Ryan, Parker and Cody are making plans for presentations to the FH Town and SJ County Councils, and will be doing a number of presentations to the public about their project.
We wish them the best with their project. They're amazing boys doing something a lot of people in our county are really excited about! Great job Guys!

[Land & Sea chapter's policy on financial donations: Donations go to our account at Islander's Bank. Any and all money that comes in goes directly back out into the community. Although we've rarely actively sought donations, donations offered to us have funded an irrigation system, our insurance coverage for the garden, and a small one-time stipend for our Community Projects/garden manager mentor this season.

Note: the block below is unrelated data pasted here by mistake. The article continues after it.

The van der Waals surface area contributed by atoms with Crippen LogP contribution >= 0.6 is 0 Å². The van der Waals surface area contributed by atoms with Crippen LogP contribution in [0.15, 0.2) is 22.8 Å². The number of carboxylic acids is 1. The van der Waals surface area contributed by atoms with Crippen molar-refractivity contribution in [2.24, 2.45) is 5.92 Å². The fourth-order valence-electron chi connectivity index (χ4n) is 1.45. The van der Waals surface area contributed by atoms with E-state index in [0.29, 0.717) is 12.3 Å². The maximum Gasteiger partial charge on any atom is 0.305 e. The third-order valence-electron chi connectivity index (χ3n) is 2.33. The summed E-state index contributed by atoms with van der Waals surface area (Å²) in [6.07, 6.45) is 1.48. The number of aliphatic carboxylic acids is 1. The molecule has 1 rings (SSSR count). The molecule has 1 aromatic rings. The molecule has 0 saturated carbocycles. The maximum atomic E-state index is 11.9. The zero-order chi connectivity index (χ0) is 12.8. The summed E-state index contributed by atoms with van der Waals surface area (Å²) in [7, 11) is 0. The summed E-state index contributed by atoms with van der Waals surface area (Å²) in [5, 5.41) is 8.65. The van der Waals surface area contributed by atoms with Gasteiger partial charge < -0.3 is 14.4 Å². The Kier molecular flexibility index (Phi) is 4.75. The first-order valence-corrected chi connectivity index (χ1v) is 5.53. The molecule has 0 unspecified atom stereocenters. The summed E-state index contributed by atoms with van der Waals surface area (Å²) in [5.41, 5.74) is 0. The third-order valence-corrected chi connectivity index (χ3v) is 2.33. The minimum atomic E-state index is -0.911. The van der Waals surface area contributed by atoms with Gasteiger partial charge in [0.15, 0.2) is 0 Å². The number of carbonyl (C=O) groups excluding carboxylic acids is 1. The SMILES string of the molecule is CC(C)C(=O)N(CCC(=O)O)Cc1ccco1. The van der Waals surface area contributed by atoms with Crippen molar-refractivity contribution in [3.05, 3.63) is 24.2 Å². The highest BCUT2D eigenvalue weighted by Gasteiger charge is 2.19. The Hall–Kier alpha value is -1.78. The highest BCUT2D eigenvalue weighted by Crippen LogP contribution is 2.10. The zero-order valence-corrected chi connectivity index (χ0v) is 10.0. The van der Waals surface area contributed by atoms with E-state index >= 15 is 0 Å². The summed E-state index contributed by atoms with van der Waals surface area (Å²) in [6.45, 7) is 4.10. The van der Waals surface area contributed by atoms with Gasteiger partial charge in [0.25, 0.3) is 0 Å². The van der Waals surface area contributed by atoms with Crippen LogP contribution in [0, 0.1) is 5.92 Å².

Also funded: scholarships to the Quillisascut teaching farm, for 4 local young people so far. These scholarships are ongoing, and especially targeted toward local high school students and graduates, and have been provided by two generous local donors. The experiences the Quillisascut opportunity has provided for kids from our community has been called life changing by the participants. We actively seek young people who have been through Andy and Liz's Food For Thought Chef program. The first student we sent to Quillisascut  2 summers ago was a high school student in our Slow Food Youth program we had placed as an intern with Quail Croft Cheese here on the island. Her scholarship was provided by an  island resident who's also allowed us space in her greenhouse on the west side to grow starts in this spring.